“And who is my neighbour?”
Luke 10 v 29
The story of the Good Samaritan is easily one of the most famous moral stories ever told. I’m sure you know it: a man is beaten and left by the road, two of his fellow countrymen, religious leaders no less, see him but walk on by. But a Samaritan, the hated enemy, stops to help the man.
Within that simple story are so many lessons on what it means to be loving. Here are just a few:
Love sees those in need. It’s so easy to ignore people in need. It can be distressing to us and so we cross over to the other side of the road. The Samaritan didn’t. He saw a man in need and love compelled him to act.
Religiosity is no substitute for love. It’s no coincidence that the two men who walked by were a Priest and Levite, two upstanding religious men. They would have known the faith inside our, prayer beautiful eloquent prayers, but all that is meaningless if you forget the most important part of faith: Love.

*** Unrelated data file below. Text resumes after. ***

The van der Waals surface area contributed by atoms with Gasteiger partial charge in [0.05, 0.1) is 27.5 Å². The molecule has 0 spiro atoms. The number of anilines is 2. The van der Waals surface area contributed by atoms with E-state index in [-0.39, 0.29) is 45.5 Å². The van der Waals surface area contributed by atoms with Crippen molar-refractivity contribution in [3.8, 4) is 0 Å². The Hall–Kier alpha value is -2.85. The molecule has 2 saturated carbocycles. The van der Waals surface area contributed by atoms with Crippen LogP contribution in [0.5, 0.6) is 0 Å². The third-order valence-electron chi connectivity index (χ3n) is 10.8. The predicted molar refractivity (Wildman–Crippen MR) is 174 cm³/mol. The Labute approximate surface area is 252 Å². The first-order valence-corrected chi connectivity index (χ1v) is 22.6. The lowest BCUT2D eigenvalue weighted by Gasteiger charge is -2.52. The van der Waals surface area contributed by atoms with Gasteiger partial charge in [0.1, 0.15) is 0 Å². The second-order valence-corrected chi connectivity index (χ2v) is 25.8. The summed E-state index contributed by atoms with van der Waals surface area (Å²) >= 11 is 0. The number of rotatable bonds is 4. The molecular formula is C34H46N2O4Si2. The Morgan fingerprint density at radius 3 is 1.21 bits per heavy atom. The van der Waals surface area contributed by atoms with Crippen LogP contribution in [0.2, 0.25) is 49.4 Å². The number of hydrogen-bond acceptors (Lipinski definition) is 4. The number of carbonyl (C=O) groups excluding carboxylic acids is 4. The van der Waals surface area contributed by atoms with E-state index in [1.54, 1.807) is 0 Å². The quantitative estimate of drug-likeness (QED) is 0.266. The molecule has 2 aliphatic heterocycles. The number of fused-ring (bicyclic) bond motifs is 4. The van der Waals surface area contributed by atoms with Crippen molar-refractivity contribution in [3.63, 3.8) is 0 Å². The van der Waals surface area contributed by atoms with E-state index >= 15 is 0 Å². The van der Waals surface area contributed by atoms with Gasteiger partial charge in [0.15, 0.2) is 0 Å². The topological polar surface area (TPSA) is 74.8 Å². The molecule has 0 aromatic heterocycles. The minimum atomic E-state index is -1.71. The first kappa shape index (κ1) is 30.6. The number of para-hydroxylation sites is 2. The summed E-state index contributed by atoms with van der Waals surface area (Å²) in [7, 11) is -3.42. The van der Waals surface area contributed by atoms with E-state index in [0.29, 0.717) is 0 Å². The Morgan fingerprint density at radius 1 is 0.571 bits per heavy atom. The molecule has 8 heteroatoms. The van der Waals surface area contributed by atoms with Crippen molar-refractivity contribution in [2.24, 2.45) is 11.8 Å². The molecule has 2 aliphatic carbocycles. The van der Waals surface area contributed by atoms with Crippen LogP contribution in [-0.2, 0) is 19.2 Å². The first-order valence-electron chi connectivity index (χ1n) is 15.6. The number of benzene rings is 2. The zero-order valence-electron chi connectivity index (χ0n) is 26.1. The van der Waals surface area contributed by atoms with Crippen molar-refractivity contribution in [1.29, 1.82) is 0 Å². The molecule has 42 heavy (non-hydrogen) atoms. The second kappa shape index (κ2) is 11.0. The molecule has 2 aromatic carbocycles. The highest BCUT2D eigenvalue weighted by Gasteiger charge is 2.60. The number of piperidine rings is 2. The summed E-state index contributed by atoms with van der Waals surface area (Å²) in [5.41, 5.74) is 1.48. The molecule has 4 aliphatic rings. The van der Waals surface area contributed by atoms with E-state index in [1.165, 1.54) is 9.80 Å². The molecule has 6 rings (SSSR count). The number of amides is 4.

Love knows no tribes or boundaries. Jews and Samaritans were historic enemies with centuries of bad blood between them. Yet the Samaritan didn’t see an enemy he saw a man in need
Love goes the extra mile. The Samaritan didn’t just patch up the man, he gave him the best care he could, paying out of his own pocket for his care and making sure that he didn’t end up in debt due to his care. It can be easy to do a one –off good deed, but it takes commitment and sacrifice to care for someone in the long term.
Finally it tells us that being a neighbour is something you choose. When the lawyer asked Jesus ‘who is my neighbour?’ he was asking, ‘who are the people I need to care about, and who can I ignore’. But this is all wrong. Being a neighbour isn’t just about living next to someone or being from the same background. A true neighbour is someone who chooses to be a neighbour.
So if we ask today ‘who is my neighbour?’, Jesus would respond the same way as he did to the lawyer, ‘who are you going to choose to be a neighbour to?’